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HYDRA: Revealing heterogeneity of imaging and genetic patterns through a multiple max-margin discriminative analysis framework | Aristeidis Sotiras

HYDRA: Revealing heterogeneity of imaging and genetic patterns through a multiple max-margin discriminative analysis framework

Abstract

Multivariate pattern analysis techniques have been increasingly used over the past decade to derive highly sensitive and specific biomarkers of diseases on an individual basis. The driving assumption behind the vast majority of the existing methodologies is that a single imaging pattern can distinguish between healthy and diseased populations, or between two subgroups of patients (e.g., progressors vs. non-progressors). This assumption effectively ignores the ample evidence for the heterogeneous nature of brain diseases. Neurodegenerative, neuropsychiatric and neurodevelopmental disorders are largely characterized by high clinical heterogeneity, which likely stems in part from underlying neuroanatomical heterogeneity of various pathologies. Detecting and characterizing heterogeneity may deepen our understanding of disease mechanisms and lead to patient-specific treatments. However, few approaches tackle disease subtype discovery in a principled machine learning framework. To address this challenge, we present a novel non-linear learning algorithm for simultaneous binary classification and subtype identification, termed HYDRA (Heterogeneity through Discriminative Analysis). Neuroanatomical subtypes are effectively captured by multiple linear hyperplanes, which form a convex polytope that separates two groups (e.g., healthy controls from pathologic samples); each face of this polytope effectively defines a disease subtype. We validated HYDRA on simulated and clinical data. In the latter case, we applied the proposed method independently to the imaging and genetic datasets of the Alzheimer's Disease Neuroimaging Initiative (ADNI 1) study. The imaging dataset consisted of T1-weighted volumetric magnetic resonance images of 123 AD patients and 177 controls. The genetic dataset consisted of single nucleotide polymorphism information of 103 AD patients and 139 controls. We identified 3 reproducible subtypes of atrophy in AD relative to controls: (1) diffuse and extensive atrophy, (2) precuneus and extensive temporal lobe atrophy, as well some prefrontal atrophy, (3) atrophy pattern very much confined to the hippocampus and the medial temporal lobe. The genetics dataset yielded two subtypes of AD characterized mainly by the presence/absence of the apolipoprotein E (APOE) ε4 genotype, but also involving differential presence of risk alleles of CD2AP, SPON1 and LOC39095 SNPs that were associated with differences in the respective patterns of brain atrophy, especially in the precuneus. The results demonstrate the potential of the proposed approach to map disease heterogeneity in neuroimaging and genetic studies.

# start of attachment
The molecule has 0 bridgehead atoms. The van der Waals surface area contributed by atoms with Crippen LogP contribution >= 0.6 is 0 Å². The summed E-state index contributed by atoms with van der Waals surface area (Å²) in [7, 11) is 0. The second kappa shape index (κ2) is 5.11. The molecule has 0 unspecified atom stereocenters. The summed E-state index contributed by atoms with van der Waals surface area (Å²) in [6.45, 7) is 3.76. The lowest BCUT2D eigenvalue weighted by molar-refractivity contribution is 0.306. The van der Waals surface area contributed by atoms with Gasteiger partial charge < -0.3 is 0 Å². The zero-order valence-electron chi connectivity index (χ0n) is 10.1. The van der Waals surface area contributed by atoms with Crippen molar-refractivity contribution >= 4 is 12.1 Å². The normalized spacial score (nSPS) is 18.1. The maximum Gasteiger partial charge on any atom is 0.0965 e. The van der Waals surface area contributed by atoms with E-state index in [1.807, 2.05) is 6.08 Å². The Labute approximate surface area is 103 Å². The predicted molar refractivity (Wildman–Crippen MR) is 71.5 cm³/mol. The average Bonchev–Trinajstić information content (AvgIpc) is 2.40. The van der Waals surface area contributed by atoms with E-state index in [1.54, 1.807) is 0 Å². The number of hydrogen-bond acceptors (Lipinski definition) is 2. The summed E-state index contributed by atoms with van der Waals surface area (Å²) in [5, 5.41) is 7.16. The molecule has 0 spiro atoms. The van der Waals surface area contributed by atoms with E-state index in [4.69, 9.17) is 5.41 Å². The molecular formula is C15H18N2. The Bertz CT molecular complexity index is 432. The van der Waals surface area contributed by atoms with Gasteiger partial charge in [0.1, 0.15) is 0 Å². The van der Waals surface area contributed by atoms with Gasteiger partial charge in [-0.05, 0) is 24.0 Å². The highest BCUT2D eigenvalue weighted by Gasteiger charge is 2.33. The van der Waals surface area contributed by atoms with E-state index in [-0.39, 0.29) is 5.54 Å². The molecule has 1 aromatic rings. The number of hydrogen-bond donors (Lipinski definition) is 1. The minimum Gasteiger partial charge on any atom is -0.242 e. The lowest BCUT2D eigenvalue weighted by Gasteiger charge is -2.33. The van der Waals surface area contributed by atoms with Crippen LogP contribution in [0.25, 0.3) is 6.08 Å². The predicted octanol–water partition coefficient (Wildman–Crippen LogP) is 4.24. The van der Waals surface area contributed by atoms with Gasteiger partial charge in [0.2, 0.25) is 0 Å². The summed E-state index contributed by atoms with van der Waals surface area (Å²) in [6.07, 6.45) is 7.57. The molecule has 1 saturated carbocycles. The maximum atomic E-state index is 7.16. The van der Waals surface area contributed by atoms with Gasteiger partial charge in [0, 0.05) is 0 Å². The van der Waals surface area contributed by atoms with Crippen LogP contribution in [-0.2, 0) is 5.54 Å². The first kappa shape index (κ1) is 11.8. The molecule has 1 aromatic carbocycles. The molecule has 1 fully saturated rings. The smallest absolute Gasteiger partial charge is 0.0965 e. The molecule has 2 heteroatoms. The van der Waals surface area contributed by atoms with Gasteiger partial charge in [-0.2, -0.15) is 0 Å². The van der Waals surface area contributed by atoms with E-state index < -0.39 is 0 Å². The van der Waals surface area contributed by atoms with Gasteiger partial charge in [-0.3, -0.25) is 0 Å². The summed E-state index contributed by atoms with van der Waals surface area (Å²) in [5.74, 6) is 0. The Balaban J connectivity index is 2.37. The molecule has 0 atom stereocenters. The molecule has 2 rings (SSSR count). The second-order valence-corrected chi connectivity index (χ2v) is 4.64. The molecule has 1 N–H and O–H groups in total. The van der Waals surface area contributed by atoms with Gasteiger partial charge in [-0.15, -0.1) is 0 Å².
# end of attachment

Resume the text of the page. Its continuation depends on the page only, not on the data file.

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NeuroImage
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